Arrayed in short tunics of cloth or linen, with bare heads and legs, armed with broadswords and lances, standing in war-chariots drawn by well-trained ponies accustomed to the roughest country, each tribe under its own chief—these ancient Britons gallantly defended their land against the foreign foe. But very different were the organised legions against which they had to fight Each Roman soldier was armed with a well-tempered blade of steel, each head was protected by a lofty-crested helmet, while mail breastplates, greaves, and shields embossed with plates of iron, completed the equipment. Commanded by men chosen for their military skill, it is small wonder that they conquered the British tribes, even as those very British tribes—the Celts—had triumphed over the Iberians of old by means of a superior metal weapon.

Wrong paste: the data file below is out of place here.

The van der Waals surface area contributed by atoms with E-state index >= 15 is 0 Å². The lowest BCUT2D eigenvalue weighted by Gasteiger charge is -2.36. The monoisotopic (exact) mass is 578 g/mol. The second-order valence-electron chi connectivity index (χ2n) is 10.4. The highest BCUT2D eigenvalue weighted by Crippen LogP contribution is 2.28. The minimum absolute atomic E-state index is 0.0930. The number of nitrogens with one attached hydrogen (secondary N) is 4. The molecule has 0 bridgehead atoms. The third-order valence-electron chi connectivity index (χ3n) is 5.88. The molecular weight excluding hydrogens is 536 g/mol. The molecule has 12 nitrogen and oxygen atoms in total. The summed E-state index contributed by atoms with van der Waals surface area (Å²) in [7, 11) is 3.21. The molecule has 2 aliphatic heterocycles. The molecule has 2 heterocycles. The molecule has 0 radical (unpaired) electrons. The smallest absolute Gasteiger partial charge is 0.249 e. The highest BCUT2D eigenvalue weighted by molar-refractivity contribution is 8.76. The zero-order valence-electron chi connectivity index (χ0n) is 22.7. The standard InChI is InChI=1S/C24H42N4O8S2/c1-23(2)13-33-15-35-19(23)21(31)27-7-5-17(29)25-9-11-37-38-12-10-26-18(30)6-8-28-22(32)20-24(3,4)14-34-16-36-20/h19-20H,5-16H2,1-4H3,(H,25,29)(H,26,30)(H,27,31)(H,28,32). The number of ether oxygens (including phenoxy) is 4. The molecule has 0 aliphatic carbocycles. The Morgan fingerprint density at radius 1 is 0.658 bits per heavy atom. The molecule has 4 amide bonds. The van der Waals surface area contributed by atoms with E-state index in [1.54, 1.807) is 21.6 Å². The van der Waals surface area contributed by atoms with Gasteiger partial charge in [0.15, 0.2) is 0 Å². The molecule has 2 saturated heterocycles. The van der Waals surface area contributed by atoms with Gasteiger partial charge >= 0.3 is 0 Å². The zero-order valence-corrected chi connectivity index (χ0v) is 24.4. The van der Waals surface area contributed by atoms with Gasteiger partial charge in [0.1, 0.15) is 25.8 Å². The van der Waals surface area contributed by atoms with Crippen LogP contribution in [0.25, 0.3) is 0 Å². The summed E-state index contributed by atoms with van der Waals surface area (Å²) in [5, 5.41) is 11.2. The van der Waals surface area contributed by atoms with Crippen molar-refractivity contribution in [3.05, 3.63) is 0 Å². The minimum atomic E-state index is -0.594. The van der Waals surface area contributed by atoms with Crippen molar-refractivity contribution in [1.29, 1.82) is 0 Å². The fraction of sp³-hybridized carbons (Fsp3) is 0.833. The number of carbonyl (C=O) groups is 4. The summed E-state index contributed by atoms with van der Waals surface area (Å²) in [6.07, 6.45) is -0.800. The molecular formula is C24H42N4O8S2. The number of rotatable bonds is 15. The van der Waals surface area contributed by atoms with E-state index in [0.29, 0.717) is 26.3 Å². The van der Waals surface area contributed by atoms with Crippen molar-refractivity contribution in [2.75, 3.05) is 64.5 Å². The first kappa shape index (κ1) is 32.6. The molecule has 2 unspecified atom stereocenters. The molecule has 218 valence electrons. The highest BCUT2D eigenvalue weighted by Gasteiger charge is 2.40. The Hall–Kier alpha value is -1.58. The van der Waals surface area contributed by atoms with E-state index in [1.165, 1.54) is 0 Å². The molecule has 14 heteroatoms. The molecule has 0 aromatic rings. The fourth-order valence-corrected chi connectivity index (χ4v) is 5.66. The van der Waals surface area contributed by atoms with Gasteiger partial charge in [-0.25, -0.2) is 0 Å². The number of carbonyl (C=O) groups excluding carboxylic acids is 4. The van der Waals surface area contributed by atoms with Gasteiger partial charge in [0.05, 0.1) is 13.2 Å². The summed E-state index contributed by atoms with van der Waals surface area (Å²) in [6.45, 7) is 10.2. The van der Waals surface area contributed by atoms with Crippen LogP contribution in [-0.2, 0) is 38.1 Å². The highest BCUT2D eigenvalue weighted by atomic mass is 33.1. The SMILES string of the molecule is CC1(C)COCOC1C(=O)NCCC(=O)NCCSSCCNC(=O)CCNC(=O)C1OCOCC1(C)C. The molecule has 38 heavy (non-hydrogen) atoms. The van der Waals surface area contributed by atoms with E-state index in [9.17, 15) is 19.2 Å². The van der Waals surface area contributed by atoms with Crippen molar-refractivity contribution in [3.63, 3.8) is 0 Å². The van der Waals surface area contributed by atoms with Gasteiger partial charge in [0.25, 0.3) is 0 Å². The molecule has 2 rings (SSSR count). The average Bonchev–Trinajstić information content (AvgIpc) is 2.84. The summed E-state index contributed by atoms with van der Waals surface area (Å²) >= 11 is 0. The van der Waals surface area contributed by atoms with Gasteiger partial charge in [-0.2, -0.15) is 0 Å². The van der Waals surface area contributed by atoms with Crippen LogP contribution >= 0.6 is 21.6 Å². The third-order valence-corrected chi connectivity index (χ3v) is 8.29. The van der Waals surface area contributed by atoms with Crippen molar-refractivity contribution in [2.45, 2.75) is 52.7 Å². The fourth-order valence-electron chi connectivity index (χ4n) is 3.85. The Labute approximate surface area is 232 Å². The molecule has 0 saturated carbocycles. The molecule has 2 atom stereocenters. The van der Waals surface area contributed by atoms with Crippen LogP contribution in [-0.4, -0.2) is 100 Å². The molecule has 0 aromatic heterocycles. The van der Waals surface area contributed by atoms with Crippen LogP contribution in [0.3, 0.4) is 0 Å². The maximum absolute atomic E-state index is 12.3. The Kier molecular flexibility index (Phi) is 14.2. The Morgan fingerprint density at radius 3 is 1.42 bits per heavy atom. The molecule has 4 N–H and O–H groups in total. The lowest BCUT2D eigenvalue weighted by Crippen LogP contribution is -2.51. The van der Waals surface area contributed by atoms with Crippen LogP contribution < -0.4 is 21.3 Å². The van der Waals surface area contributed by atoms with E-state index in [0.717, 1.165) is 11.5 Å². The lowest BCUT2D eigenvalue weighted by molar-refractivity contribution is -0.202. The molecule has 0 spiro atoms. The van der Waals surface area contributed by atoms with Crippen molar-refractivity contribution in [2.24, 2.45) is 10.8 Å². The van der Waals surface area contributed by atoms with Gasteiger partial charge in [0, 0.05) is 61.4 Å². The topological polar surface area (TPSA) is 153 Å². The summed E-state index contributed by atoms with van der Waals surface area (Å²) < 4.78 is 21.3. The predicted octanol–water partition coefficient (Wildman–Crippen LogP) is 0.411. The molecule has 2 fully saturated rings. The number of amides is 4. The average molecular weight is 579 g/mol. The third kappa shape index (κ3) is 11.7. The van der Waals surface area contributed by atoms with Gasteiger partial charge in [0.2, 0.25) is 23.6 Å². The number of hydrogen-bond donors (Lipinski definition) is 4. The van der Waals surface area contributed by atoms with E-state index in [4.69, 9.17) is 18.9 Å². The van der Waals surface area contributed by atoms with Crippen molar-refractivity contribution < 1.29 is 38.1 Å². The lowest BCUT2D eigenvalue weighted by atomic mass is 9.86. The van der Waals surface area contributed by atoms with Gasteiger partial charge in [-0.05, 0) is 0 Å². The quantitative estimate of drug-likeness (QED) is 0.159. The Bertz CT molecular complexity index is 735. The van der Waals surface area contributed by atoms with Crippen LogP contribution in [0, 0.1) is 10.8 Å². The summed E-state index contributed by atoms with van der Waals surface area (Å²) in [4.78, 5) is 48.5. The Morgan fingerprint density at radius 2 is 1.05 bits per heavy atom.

The Britons fought with true courage, and for the first time in this land's social history we get glimpses of individual heroes rejoicing in elaborate names, few of which are less than four syllables. Stronger than his fellow's, Cassivelaunus, King of the Catuvelauni, keeps a large tract of country* free from the Roman, while his descendant Cunobelinus—the Cymbeline of Shakspere—